A lawyer accompanied two children and their mother to a police station in Sri Lanka’s capital Colombo to lodge a complaint against their father after he had severely beaten them.
However, when they arrived at the police station on October 1, the officers present refused to record their complaint. “We were told that because it is Children's Day, the station was preparing to celebrate it,” the family's attorney, who requested anonymity due to the sensitivity of the case, told VICE World News.
According to the lawyer, they were not the only domestic abuse survivors to be turned down because of “Children's Day” celebrations. They said several others including an elderly woman who had arrived to complain of assault were also sent away.
“We told them that my client cannot live at that house anymore because there is a threat to the children. They are being abused. [The police] responded that all the high ranking officers are too busy and several dignitaries are coming, so none of the officers is available to record complaints," the lawyer said.
“The two children had been abused by another man, a friend of the father, continuously for several years. And now, there are three ongoing court cases into the matter. This incident took place when one of the family members had tested positive for COVID-19 and the entire family was quarantined at home.”
Earlier, when the abused children’s mother called the police emergency line immediately after the abuse took place, the police refused to intervene due to COVID-19 fears.
This is not the first time survivors of domestic violence – mostly women and children – have been turned away by the police who disregarded their claims. Activists say it happens often and the cause is a severe lack of resources and a pervasive mindset among the authorities who do not take domestic violence seriously.
“They are extremely under-resourced. Some stations require at least 300 officers at the rate of cases they receive but they have only 60,” lawyer and child rights activist Milani Salpitikorala told VICE World News.
“I don’t blame the ground-level officers. These are all policy level problems. And in Sri Lanka, a lot of money and resources are wasted at a policy level,” she said. “Grassroots officers of the court like myself are the only people who know about this and make noise. But no one at the policy level is going to talk about it because they have no clue.”
Early last year, when the Sri Lanka government imposed the first of its four lockdowns to prevent the spread of COVID-19, the nonprofit organisation Women In Need (WIN) observed an increase in reports of domestic violence. Within just the first month of the lockdown, they received over 450 calls for help, 75 percent of which were from survivors of domestic abuse.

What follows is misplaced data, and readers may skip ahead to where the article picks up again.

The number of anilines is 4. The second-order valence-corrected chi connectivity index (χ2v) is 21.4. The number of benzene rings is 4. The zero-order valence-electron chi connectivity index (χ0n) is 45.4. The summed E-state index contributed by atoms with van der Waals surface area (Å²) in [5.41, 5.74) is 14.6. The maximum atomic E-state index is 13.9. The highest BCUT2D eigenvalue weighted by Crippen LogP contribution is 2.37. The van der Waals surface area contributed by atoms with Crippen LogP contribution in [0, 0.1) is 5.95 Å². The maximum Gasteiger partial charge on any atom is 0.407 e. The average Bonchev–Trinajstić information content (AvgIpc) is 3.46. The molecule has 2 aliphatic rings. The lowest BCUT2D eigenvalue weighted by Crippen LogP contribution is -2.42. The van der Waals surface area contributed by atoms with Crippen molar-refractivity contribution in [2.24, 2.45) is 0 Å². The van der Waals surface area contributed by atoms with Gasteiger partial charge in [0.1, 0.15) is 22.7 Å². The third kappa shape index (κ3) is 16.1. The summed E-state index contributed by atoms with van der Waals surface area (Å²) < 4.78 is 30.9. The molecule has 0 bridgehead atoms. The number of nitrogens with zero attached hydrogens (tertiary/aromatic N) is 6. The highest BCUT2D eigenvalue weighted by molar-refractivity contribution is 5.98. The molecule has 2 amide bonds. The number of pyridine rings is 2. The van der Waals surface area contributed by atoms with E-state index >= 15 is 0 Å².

In June this year, police reportedly tried to dismiss a woman who complained that her sister was suffering domestic abuse from her husband. “I was told not to break up families,” the police officer on duty allegedly told the woman.
But after WIN intervened and urged the police to look into the incident, two officers were finally dispatched to the victim’s house. The victim had been forced to remain with her husband due to COVID-19 lockdowns, and the officers found her badly beaten and tied up.
In August, the senior deputy inspector general of police, Ajith Rohana, said in a TV interview that when it came to domestic violence cases, “unlike in European countries, we [Sri Lanka] have a culture, we have values and ethics. According to any circumstances, we are not going to separate the husband and wife. If it is a slight assault or abuse or threat, we will not proceed that case to court.”
The statement drew criticism across the country.
“It's the police attitude,” WIN’s programme and legal manager Mariam Wadood told VICE World News. “The moment you go to the police to make a complaint about abuse, they are like, 'Okay so what is the big deal?' This is the impression of high-ranking officers as well as those below.”
Even female officers have the same attitude towards domestic violence, she added. “I don't know whether it’s just [that] when you become a police officer and when you have that authority, it influences your perceptions.”
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